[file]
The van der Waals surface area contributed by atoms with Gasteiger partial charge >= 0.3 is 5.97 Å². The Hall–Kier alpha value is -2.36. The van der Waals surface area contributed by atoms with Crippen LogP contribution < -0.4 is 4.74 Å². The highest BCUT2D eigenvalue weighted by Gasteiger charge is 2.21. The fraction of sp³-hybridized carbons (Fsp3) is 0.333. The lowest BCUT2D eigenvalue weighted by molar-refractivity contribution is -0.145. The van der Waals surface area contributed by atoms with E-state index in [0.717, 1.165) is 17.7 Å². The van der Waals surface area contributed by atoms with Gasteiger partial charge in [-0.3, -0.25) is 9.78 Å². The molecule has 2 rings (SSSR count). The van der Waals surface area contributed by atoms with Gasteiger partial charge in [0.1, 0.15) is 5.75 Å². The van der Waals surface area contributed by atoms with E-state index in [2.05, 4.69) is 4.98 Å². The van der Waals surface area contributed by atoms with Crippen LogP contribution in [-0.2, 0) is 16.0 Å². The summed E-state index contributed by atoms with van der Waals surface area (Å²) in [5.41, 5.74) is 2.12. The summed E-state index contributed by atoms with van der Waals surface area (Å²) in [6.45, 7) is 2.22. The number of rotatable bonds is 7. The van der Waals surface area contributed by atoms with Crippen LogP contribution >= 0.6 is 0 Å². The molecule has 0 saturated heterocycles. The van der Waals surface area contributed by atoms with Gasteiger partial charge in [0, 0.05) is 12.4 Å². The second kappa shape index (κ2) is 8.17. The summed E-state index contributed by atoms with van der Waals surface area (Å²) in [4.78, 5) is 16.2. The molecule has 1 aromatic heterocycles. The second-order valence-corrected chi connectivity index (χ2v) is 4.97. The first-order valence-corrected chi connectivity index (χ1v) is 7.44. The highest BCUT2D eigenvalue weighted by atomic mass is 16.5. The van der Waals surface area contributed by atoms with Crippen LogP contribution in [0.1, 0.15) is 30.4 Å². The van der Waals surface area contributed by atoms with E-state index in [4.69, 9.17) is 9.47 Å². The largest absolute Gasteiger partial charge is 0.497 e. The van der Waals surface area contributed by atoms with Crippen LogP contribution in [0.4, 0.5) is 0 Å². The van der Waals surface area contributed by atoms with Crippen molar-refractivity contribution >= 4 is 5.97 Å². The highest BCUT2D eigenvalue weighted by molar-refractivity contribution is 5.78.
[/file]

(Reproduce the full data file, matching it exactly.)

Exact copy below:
The van der Waals surface area contributed by atoms with Gasteiger partial charge >= 0.3 is 5.97 Å². The Hall–Kier alpha value is -2.36. The van der Waals surface area contributed by atoms with Crippen LogP contribution < -0.4 is 4.74 Å². The highest BCUT2D eigenvalue weighted by Gasteiger charge is 2.21. The fraction of sp³-hybridized carbons (Fsp3) is 0.333. The lowest BCUT2D eigenvalue weighted by molar-refractivity contribution is -0.145. The van der Waals surface area contributed by atoms with E-state index in [0.717, 1.165) is 17.7 Å². The van der Waals surface area contributed by atoms with Gasteiger partial charge in [-0.3, -0.25) is 9.78 Å². The molecule has 2 rings (SSSR count). The van der Waals surface area contributed by atoms with Gasteiger partial charge in [0.1, 0.15) is 5.75 Å². The van der Waals surface area contributed by atoms with E-state index in [2.05, 4.69) is 4.98 Å². The van der Waals surface area contributed by atoms with Crippen LogP contribution in [-0.2, 0) is 16.0 Å². The summed E-state index contributed by atoms with van der Waals surface area (Å²) in [5.41, 5.74) is 2.12. The summed E-state index contributed by atoms with van der Waals surface area (Å²) in [6.45, 7) is 2.22. The number of rotatable bonds is 7. The van der Waals surface area contributed by atoms with Crippen LogP contribution >= 0.6 is 0 Å². The molecule has 0 saturated heterocycles. The van der Waals surface area contributed by atoms with Gasteiger partial charge in [0, 0.05) is 12.4 Å². The second kappa shape index (κ2) is 8.17. The summed E-state index contributed by atoms with van der Waals surface area (Å²) in [4.78, 5) is 16.2. The molecule has 1 aromatic heterocycles. The second-order valence-corrected chi connectivity index (χ2v) is 4.97. The first-order valence-corrected chi connectivity index (χ1v) is 7.44. The highest BCUT2D eigenvalue weighted by atomic mass is 16.5. The van der Waals surface area contributed by atoms with Crippen LogP contribution in [0.1, 0.15) is 30.4 Å². The van der Waals surface area contributed by atoms with E-state index in [4.69, 9.17) is 9.47 Å². The largest absolute Gasteiger partial charge is 0.497 e. The van der Waals surface area contributed by atoms with Crippen LogP contribution in [0.4, 0.5) is 0 Å². The van der Waals surface area contributed by atoms with Crippen molar-refractivity contribution >= 4 is 5.97 Å². The highest BCUT2D eigenvalue weighted by molar-refractivity contribution is 5.78.